I have got my B. Sc. (1993) and M. Sc. (1994) in Cellular Biology and Physiology at the University of Grenoble 1. During my M. Sc., I spent several month at the University of Montreal where I worked on persistent infection of fibroblasts by reovirus (G. Lemay's lab). I then obtained my Master-2 Research (1995) and my Ph.D. (1999) in Immunology from the University of Paris 6. I worked at the Pasteur Institute of Paris on a model of T cell tolerance (P.-A. Cazenave's lab) with Dr. Rueff-Juy. I pursued my formation with a post-doctoral training at the National Institutes of Health (NIH, NIAID, Rockville, USA, 1999-2002), focused on Natural Killer cells biology (E.O. Long's lab). During a second postdoc in Grenoble (INSERM U548, CEA-Grenoble, 2002-2004), I studied some characteristics of dendritic cells (P.N. Marche's lab). In 2004, I have got a permanent position as an associate professor at the University of Lyon 1, executing research in the unit INSERM U851 (C. Rabourdin-Combe's lab). I was nominated Full Professor at the University of Lyon 1 in 2013. I am currently the PI of a lab focusing on the role of autophagy in innate and adaptive immunity, in the context of microbial infections.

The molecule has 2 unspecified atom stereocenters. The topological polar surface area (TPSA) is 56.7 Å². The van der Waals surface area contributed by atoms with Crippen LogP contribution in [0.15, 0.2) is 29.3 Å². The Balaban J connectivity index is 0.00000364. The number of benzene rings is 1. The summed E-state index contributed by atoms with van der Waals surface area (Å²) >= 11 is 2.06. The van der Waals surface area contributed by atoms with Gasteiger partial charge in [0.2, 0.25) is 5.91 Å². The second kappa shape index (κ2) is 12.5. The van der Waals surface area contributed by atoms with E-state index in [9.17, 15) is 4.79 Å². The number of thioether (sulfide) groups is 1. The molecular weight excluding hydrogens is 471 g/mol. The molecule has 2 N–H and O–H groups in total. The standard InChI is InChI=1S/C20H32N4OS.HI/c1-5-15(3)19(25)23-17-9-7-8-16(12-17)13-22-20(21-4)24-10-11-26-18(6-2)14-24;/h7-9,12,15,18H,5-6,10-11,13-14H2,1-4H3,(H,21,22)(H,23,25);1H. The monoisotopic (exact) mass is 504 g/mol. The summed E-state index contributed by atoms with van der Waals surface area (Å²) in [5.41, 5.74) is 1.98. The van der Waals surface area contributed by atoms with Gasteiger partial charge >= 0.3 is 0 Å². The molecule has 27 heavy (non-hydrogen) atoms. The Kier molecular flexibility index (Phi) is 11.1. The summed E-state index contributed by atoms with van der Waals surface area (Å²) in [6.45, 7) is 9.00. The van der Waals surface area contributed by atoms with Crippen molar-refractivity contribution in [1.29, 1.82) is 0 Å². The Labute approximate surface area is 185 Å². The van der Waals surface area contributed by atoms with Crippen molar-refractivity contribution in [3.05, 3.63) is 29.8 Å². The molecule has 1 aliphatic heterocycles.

Our research project aim at studying the role of macroautophagy in the immune system, especially in the context of infections. Macroautophagy, referred to as autophagy, is a lysosomal catabolic pathway. It allows the sequestration of large portions of the cytoplasm within double-membraned vesicles called autophagosomes. Subsequently to the fusion of autophagosomes with lysosomes, the cytoplasmic content is degraded within autolysosomes. In mammalian cells, regulation of autophagy involves dozens of proteins including those of the ATG (AuTphaGy-related) family. Essential for the maintenance of cellular homeostasis, disruption of autophagy is associated with many human diseases such as neurodegenerative diseases, cancer, inflammatory diseases or infectious diseases. Indeed, autophagy is a cell-autonomous defense mechanism that allows each cell to fight intracellular pathogens (viruses, bacteria or parasites), by targeting them towards a lysosomal degradation. In addition, autophagy contributes to the regulation of innate (type I interferon synthesis, inflammation, cell death…) and adaptive (peptide presentation on major histocompatibility molecules) immune responses, by facilitating their development in response to an infection. Thus, autophagy appears to be central for the establishment of an immediate as well as a long-term immune response against infectious agents. However, many pathogens have evolved molecular strategies in order to escape or hijack autophagy to facilitate their replication. Our work aims at understanding how autophagy contributes to the pathogen control, and how some pathogens manipulate autophagy.